Like any book-to-movie adaptation, there were significant differences between L. Frank Baum’s The Wonderful Wizard of Oz and Metro-Goldwyn-Mayer’s 1939 film The Wizard of Oz. One of these differences is the characterization of the heroine and main character, Dorothy.
In Baum’s novel, though sweet and somewhat naïve, Dorothy seems to really have it together for someone of the young age that she seems to be presented as being. She is self-reliant, or at least becomes so by the time she returns to Kansas. She manages a band of outcasts. She stands up to the Wicked Witch, and responds to her wickedness with a flash of anger, ultimately leading to the witch’s demise. She rids the world of her wickedness, and indirectly improves the lives of all its inhabitants, especially her three close friends. She cultivates a type of independence and conviction that she can take back to Kansas, apply, and become a strong woman one day.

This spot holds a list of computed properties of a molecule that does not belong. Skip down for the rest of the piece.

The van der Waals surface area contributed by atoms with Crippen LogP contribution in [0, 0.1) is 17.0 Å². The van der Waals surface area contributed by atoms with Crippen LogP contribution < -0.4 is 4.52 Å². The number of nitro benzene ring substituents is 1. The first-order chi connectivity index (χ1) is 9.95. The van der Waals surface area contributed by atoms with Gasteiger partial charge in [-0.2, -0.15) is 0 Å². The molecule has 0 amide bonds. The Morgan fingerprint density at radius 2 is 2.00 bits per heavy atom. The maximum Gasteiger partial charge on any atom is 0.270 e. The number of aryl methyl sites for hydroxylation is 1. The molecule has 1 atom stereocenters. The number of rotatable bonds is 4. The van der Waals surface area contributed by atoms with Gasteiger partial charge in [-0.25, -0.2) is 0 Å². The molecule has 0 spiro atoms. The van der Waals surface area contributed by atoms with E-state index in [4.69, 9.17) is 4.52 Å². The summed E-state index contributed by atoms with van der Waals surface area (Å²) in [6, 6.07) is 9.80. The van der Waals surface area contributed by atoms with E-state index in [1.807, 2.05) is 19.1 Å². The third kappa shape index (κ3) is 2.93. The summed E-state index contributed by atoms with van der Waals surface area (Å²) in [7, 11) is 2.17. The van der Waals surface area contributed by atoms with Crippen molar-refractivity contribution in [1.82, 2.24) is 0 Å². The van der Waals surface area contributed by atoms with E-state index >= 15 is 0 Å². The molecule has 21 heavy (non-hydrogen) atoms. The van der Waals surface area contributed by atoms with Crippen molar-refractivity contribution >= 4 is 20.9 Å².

As a child watching The Wizard of Oz, I was not very partial to Dorothy’s character. Looking back on the movie now after reading the book, my feelings toward MGM’s Dorothy feel even more concrete. She was a typical American farm girl: sweet, innocent and somewhat mindless. She seems older than Baum’s Dorothy, yet acts less maturely. She cries and sings much more often than speaking her intelligent thoughts. Even when she defeats the witch, it is less out of anger and conviction than a reflex to the witch’s holding fire so close to the scarecrow.
I am not sure if the movie characterized Dorothy so differently, or if the choice of actress (though I do love Judy Garland) just made her seem so much older than in the book that her innocence became annoying. Either way, I think that MGM did not do the character of Dorothy justice. They took an entertaining and somewhat inspiring young girl, and turned her into an overly naïve, immature teen.